Irish v. Berryhill

Filing 11

ORDER Reversing and Remanding by Judge Theresa L Fricke. (TW)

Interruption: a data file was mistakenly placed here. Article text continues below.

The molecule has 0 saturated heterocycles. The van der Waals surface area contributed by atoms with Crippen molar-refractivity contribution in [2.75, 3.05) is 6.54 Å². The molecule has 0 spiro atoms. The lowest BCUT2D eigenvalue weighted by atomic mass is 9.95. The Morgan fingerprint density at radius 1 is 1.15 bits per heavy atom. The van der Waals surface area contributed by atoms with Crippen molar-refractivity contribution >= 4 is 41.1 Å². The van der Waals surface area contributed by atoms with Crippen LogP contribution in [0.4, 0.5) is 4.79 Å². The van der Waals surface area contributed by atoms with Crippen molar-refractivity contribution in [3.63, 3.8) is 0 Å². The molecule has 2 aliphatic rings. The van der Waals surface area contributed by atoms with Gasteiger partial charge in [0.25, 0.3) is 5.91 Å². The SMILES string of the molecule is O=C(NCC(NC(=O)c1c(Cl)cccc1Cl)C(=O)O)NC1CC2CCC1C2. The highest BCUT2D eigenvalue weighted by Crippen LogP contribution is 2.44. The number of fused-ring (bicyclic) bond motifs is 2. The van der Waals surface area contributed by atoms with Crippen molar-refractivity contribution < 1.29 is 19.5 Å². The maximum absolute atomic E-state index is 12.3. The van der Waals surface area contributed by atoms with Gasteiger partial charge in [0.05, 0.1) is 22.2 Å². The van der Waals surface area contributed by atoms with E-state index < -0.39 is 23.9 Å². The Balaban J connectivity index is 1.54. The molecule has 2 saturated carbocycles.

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1 2 3 4 5 6 7 UNITED STATES DISTRICT COURT WESTERN DISTRICT OF WASHINGTON AT TACOMA 8 9 MELISSA I., 10 Case No. 3:18-cv-05460-TLF Plaintiff, 11 12 ORDER REVERSING AND REMANDING v. COMMISSIONER OF SOCIAL SECURITY, 13 Defendant. 14 15 Melissa I. has brought this matter for judicial review of defendant’s denial of her 16 application for disability insurance benefits. The parties have consented to have this matter heard 17 by the undersigned Magistrate Judge. 28 U.S.C. § 636(c), Federal Rule of Civil Procedure 73; 18 Local Rule MJR 13. For the reasons below, the undersigned reverses defendant’s decision to 19 deny benefits and remands for an award of benefits. 20 21 I. ISSUE FOR REVEW Did the ALJ err in discounting plaintiff’s testimony about her symptoms? 22 23 24 25 ORDER REVERSING AND REMANDING - 1 1 2 II. FACTUAL AND PROCEDURAL HISTORY Plaintiff filed an application for a period of disability and disability insurance benefits, 3 alleging that she became disabled beginning October 10, 2009. Administrative Record (AR) 11, 4 541. The end of the relevant period is her date-last-insured, March 31, 2012. AR 543; see Macri 5 v. Chater, 93 F.3d 540, 543 (9th Cir. 1996) (claimant must prove she became disabled before 6 expiration of disability insured status). 7 This is plaintiff’s third appeal to this Court based on the Social Security Administration’s 8 rejections of her application. Plaintiff’s application was initially denied on initial administrative 9 review, on reconsideration, and after a hearing before an administrative law judge (ALJ). AR 11- 10 19. On review, this Court found the ALJ erred in considering plaintiff’s subjective symptom 11 testimony and remanded for further proceedings. AR 328-32 (February 2016 order remanding). 12 On remand, an ALJ found in another written decision that plaintiff was not disabled. AR 252-61. 13 On review of that decision, this Court again found that the ALJ had erred in rejecting plaintiff’s 14 testimony. AR 624-28 (March 2017 order remanding). 15 On remand a second time, the ALJ held another hearing, and plaintiff and a vocational 16 expert testified. AR 560-606. In a written decision, the ALJ found that plaintiff’s bipolar disorder 17 is a severe impairment. AR 543. The ALJ concluded that during the relevant period, plaintiff 18 could perform jobs that exist in significant numbers in the national economy and therefore that 19 she was not disabled. AR 552-53. 20 21 22 Plaintiff again appealed to this Court. Dkt. 1, Dkt. 8. III. STANDARD OF REVIEW The Court will uphold an ALJ’s decision unless: (1) the decision is based on legal error; 23 or (2) the decision is not supported by substantial evidence. Revels v. Berryhill, 874 F.3d 648, 24 654 (9th Cir. 2017). Substantial evidence is “‘such relevant evidence as a reasonable mind might 25 ORDER REVERSING AND REMANDING - 2 1 accept as adequate to support a conclusion.’” Trevizo v. Berryhill, 871 F.3d 664, 674 (9th Cir. 2 2017) (quoting Desrosiers v. Sec'y of Health & Human Servs., 846 F.2d 573, 576 (9th Cir. 3 1988)). This requires “‘more than a mere scintilla,’” though “‘less than a preponderance’” of the 4 evidence. Id. (quoting Desrosiers, 846 F.2d at 576). 5 The Court must consider the administrative record as a whole. Garrison v. Colvin, 759 6 F.3d 995, 1009 (9th Cir. 2014). The Court is required to weigh both the evidence that supports, 7 and evidence that does not support, the ALJ’s conclusion. Id. The Court may not affirm the 8 decision of the ALJ for a reason upon which the ALJ did not rely. Id. 9 IV. DISCUSSION 10 The Commissioner uses a five-step sequential evaluation process to determine whether a 11 claimant is disabled, and at step four assesses a claimant’s residual functional capacity (RFC) to 12 determine whether a claimant can perform past relevant work. If the claimant cannot perform 13 past work, the Commissioner then uses the RFC to determine at step five whether the claimant 14 can adjust to other work. Kennedy v. Colvin, 738 F.3d 1172, 1175 (9th Cir. 2013). The 15 Commissioner has the burden of proof at step five. Tackett v. Apfel, 180 F.3d 1094, 1099 (9th 16 Cir. 1999). The Commissioner can meet this burden by showing that a significant number of jobs 17 that the claimant can perform exist in the national economy. Id.; 20 C.F.R. § 404.1520(e). 18 Plaintiff contends that the ALJ erred in discounting her symptom testimony while 19 assessing her RFC. The Court agrees. 20 In weighing a plaintiff’s testimony, an ALJ must use a two-step process. First, the ALJ 21 must determine whether there is objective medical evidence of an underlying impairment that 22 could reasonably be expected to produce some degree of the alleged symptoms. Trevizo, 871 23 F.3d at 678. If the first step is satisfied, and provided there is no evidence of malingering, the 24 25 ORDER REVERSING AND REMANDING - 3 1 second step allows the ALJ to reject the claimant’s testimony of the severity of symptoms if the 2 ALJ can provide specific findings and clear and convincing reasons for rejecting the claimant’s 3 testimony. Id. 4 Plaintiff has testified at three hearings during the disability appeal process. AR 23, 560, 5 637. At the most recent hearing, plaintiff again testified about symptoms from bipolar disorder 6 and their effects on her personal and professional life. See AR 573-74, 581-85, 591-92, 596. 7 8 9 The ALJ failed to give clear and convincing reasons to discount this testimony. See AR 547-51. In its previous order reversing and remanding an ALJ’s decision regarding the same 10 period, this Court held that the ALJ had failed to give clear and convincing reasons to discount 11 plaintiff’s testimony about the severity of her bipolar symptoms. Relevant to the current appeal, 12 this Court rejected the ALJ’s findings that plaintiff’s testimony was “inconsistent with the 13 medical evidence”; that “there are gaps in her treatment”; “and that she improved with 14 medication treatment.” AR 626. 15 First, the Court found that, as plaintiff had a severe impairment of bipolar disorder, the 16 ALJ could not reject her testimony because of a failure to seek treatment for it. AR 626 (citing 17 Nguyen v. Chater, 100 F.3d 1462, 1465 (9th Cir. 1996)). 18 Second, the Court reviewed the longitudinal treatment record and concluded that “the 19 record in this case does not support the ALJ’s finding that medication so improved [plaintiff’s] 20 mental limitations that her testimony should be rejected.” AR 626. 21 And third, the Court rejected the ALJ’s conclusion that plaintiff’s testimony was 22 contradicted by medical evidence. AR 627. The Court specifically rejected the ALJ’s reliance on 23 24 25 ORDER REVERSING AND REMANDING - 4 1 a single note from plaintiff’s first visit to her treating doctor that she was doing well to find her 2 less limited than she testified. Id. (citing AR 258). 3 The Court also rejected the ALJ’s analysis of the longitudinal treatment record and 4 conclusions that “[o]verall, the record shows that the claimant improved with use of 5 medications” and objective signs in the record “did not reflect any particular loss of function due 6 to her bipolar disorder during [t]he time period at issue.” AR 258-59, 627. The Court found, 7 instead, that 8 9 10 11 12 [t]he record as a whole establishes that [plaintiff] suffers from bipolar disorder; that she needs treatment and has seen Dr. Sullivan many times; that her symptoms are being treated with an increasing number of medications; and that her symptoms persist. To be sure, [plaintiff’s] symptoms wax and wane. But as the Court in Garrison v. Colvin, 759 F.3d 995, 1017 (9th Cir. 2014), emphasized, “it is error to reject a claimant’s testimony merely because symptoms wax and wane in the course of treatment. Cycles of improvement and debilitating symptoms are a common occurrence, and in such circumstances it is error for an ALJ to pick out a few isolated instances of improvement over a period of months or years and to treat them as a basis of concluding a claimant is capable of working. 13 AR 627. 14 The ALJ decision now before the Court offered reasons for rejecting plaintiff’s testimony 15 that are substantially similar to those this Court has already rejected: She failed to obtain 16 treatment in the first half of the relevant period; although she received treatment in the second 17 half of the relevant period, objective findings from that period did not show significant 18 functional limitations; and, plaintiff’s own statements from that period did not support a finding 19 of significant limitations. AR 551. 20 The parties dispute only whether the ALJ offered an additional clear, convincing, and 21 supported reason to reject plaintiff’s testimony. The Court concludes that the ALJ failed to do so. 22 23 24 25 ORDER REVERSING AND REMANDING - 5 1 The Commissioner asserts that plaintiff’s condition improved with medication over the 2 course of the relevant period. Dkt. 9, p. 3; see AR 549, 551. Yet, this Court has expressly 3 rejected this reason. 4 When an issue has already been decided by the district court in the same case, the law of 5 the case doctrine generally prohibits the ALJ and the district court from re-visiting that issue and 6 deciding it differently than it was previously decided by the district court. See, Sullivan v. 7 Hudson, 490 U.S. 877, 886 (1989) (it would be legal error for the administrative law judge to 8 deviate from, on remand, the directives of the reviewing court); Stacy v. Colvin, 825 F.3d 563, 9 567 (9th Cir. 2016) (district court has discretion to apply law of the case doctrine in Social 10 11 Security appeals). As noted above, in the previous hearing decision, the ALJ found that “[o]verall, the 12 record shows that the claimant improved with use of medications.” AR 259. This Court rejected 13 that ALJ’s reasoning as invalid and unsupported. AR 627. Accordingly, in the decision now 14 before the Court, the ALJ may not rely on the same reasoning and conclusion to again reject 15 plaintiff’s testimony. Because the ALJ gave no valid reasons, distinguishable from those this 16 Court already found to be legally insufficient, the ALJ erred in rejecting plaintiff’s testimony. 17 When it is clear from the record, that if the plaintiff’s testimony were credited then the 18 award of benefits would be appropriate and there is no further purpose for holding another 19 administrative hearing, the reviewing court should remand for an award of benefits. Moisa v. 20 Barnhart, 367 F.3d 882, 887 (9th Cir. 2004). 21 If an ALJ makes an error and there is uncertainty and ambiguity in the record, the district 22 court should remand to the agency for further proceedings. Leon v. Berryhill, 880 F.3d 1041, 23 1045 (9th Cir. 2018). If the district court concludes that additional proceedings can remedy the 24 25 ORDER REVERSING AND REMANDING - 6 1 errors that occurred in the original hearing, the court should remand the case for further 2 consideration. Revels v. Berryhill, 874 F.3d 648, 668 (9th Cir. 2017). 3 The record of medical evidence in Ms. Irish’s case, and her testimony at three hearings, 4 established that during the relevant period (from the onset date [October 10, 2009] to the date- 5 last-insured [March 31, 2012]) she experienced fluctuating and severe bipolar symptoms and for 6 at least a 12-month duration she was functionally unable to work as a result of bipolar disorder. 7 The ALJ in the most recent hearing simply reiterated the same reasoning that was rejected by this 8 court in its previous rulings. Where no useful purpose would be served by remanding for another 9 administrative hearing, remand for award of benefits is warranted. Varney v. Sec’y of Health & 10 Human Serv., 859 F.2d 1396, 1399 (9th Cir. 1988). As in Moisa v. Barnhart, 367 F.3d 882, 887 11 (9th Cir. 2004), a remand for additional investigation would not be appropriate. 12 13 14 15 16 V. CONCLUSION For the reasons above, defendant’s decision to deny benefits is REVERSED, and this matter is remanded to the Commissioner for an award of benefits. Dated this 11th day of July, 2019. 17 18 A 19 Theresa L. Fricke United States Magistrate Judge 20 21 22 23 24 25 ORDER REVERSING AND REMANDING - 7